Sylvain Waserman explored the energy markets, saying, “When these markets behave in a completely crazy way – as is the case now – it is normal for the state to act. And in this case, the European Union is helping member states get their act together.”
A panel on trade policy followed, covering EU efforts with its trading partners around the world. The session focused on a host of related issues, including around digital policy to deal with large U.S. tech giants, as well as tax avoidance schemes in tax havens inside and outside the EU. Participants posed questions to EU parliamentarian Vedrenne, a Breton and co-chair of the Europe Together delegation to the European Parliament. She was joined by Charles de Marcilly, political administrator at the General Secretariat of the Council of the European Union, who also answered questions from the captivated audience.
The major social issues raised by international climate challenge
Yannick Mireur, founder of the Nexus Forum, shared a panel with MEP Sylvie Brunet, vice president of the Renew group in the European Parliament.
Sylvie Brunet conveyed to a room full of committed MoDem members the message that the European Union wants to help workers in the transitions on the ecological and digital fronts. For example, in the field of transport, the upheavals caused by battery electric cars pose new challenges for workers in the automotive industry. She said, “Manufacturing an electric car does not require the same skills as manufacturing an internal combustion engine (ICE) car.” In a similar vein, she noted that the European Parliament recently voted in favor of legislative efforts regarding the Social Climate Fund. She said, “This will really help EU workers when transitions in their sectors occur. She then concluded on a reassuring note: “In the face of climate change, the European Union has its part to play in supporting its citizens and leaving no one behind.”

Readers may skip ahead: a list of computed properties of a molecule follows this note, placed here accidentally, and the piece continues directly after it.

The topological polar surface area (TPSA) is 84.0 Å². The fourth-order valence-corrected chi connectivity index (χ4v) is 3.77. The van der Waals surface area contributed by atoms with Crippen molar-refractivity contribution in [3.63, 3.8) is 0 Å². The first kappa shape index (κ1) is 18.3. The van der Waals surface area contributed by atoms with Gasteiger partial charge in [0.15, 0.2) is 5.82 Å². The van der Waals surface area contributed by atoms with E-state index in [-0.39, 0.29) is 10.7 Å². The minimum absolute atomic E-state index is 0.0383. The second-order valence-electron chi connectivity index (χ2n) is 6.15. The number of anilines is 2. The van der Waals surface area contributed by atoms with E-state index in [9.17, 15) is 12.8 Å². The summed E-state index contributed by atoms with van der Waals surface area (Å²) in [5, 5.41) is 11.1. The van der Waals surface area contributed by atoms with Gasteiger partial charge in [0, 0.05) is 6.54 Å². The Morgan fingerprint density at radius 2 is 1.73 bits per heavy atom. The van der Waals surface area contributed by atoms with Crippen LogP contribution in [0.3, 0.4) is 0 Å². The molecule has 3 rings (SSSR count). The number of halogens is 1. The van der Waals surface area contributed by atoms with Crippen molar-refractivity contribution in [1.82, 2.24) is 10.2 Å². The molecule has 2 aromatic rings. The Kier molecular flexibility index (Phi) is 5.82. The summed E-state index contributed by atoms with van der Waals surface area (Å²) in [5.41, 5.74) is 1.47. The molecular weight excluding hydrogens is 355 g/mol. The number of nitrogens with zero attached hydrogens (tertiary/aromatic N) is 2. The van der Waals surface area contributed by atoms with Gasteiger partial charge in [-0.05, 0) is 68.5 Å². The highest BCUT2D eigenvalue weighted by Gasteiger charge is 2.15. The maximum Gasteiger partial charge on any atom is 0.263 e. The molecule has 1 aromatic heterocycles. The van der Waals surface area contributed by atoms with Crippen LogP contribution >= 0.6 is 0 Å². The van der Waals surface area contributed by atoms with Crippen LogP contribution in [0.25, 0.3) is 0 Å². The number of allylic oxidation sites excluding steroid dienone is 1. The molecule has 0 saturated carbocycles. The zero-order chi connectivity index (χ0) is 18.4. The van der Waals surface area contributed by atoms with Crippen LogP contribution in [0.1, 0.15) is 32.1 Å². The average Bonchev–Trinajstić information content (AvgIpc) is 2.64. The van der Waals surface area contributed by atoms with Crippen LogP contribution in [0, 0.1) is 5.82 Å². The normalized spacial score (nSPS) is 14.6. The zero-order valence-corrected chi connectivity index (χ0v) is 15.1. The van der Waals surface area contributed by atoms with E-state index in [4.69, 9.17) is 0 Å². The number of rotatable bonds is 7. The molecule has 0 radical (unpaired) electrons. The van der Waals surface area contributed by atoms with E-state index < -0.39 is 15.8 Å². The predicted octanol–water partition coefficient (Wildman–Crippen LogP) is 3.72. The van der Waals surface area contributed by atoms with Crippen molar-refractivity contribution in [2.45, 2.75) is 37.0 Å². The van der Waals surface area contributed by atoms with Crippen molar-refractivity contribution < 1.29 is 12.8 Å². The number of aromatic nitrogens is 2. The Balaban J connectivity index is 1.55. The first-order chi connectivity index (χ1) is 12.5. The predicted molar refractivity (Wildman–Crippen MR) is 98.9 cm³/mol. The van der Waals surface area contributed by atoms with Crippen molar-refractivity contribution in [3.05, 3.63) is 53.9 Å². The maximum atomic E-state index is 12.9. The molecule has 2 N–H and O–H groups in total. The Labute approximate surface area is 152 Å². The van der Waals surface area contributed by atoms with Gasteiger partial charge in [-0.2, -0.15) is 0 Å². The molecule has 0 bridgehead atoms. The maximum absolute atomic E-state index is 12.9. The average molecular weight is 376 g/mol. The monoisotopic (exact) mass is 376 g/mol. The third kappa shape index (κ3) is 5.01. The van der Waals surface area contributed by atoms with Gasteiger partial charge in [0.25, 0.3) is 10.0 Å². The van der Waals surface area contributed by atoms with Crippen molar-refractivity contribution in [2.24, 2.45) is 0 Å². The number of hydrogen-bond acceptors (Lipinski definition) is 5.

💬 "The European Union wants to help workers 👩🔧 in the ecological and digital transitions.— European Democrats (@PDE_EDP) September 24, 2022
"Making an electric car does not require the same skills as a ICE car. "
- @syl_brunet, MEP (France) speaking at the EDP workshop on big social challenges ahead.
🇪🇺 #Guidel2022 pic.twitter.com/SCtZuWYN3p
In the middle of the afternoon, the EDP parliamentarians elected in France organised a special workshop to answer questions about the Europe Days. Sylvie Brunet, Laurence Farreng and Marie-Pierre Vedrenne, along with Max Orville, Christophe Grudler and EDP Secretary General Sandro Gozi spent an hour discussing the work of each parliamentarian with participants. Laurence Farreng spoke about the conference on the future of the European Union, saying: “Last year’s conference was about the future of Europe, with 800 citizens drawn by lot from all over the European Union. This conference could lead to a revision of the European treaties. We have asked for this”.
MEP Marie-Pierre Vedrenne explained her work in the Committee on International Trade by saying: “I push to include European strategic autonomy in our work. And here too, we succeeded during the French Presidency of the European Union! For example, on reciprocity in public procurement.”
In his remarks, Christophe Grudler emphasized areas such as space policy: “Strengthening EU autonomy in space is one of my priorities. The new efforts on ‘connectivity’ satellites, on which I am rapporteur, will contribute directly to this!”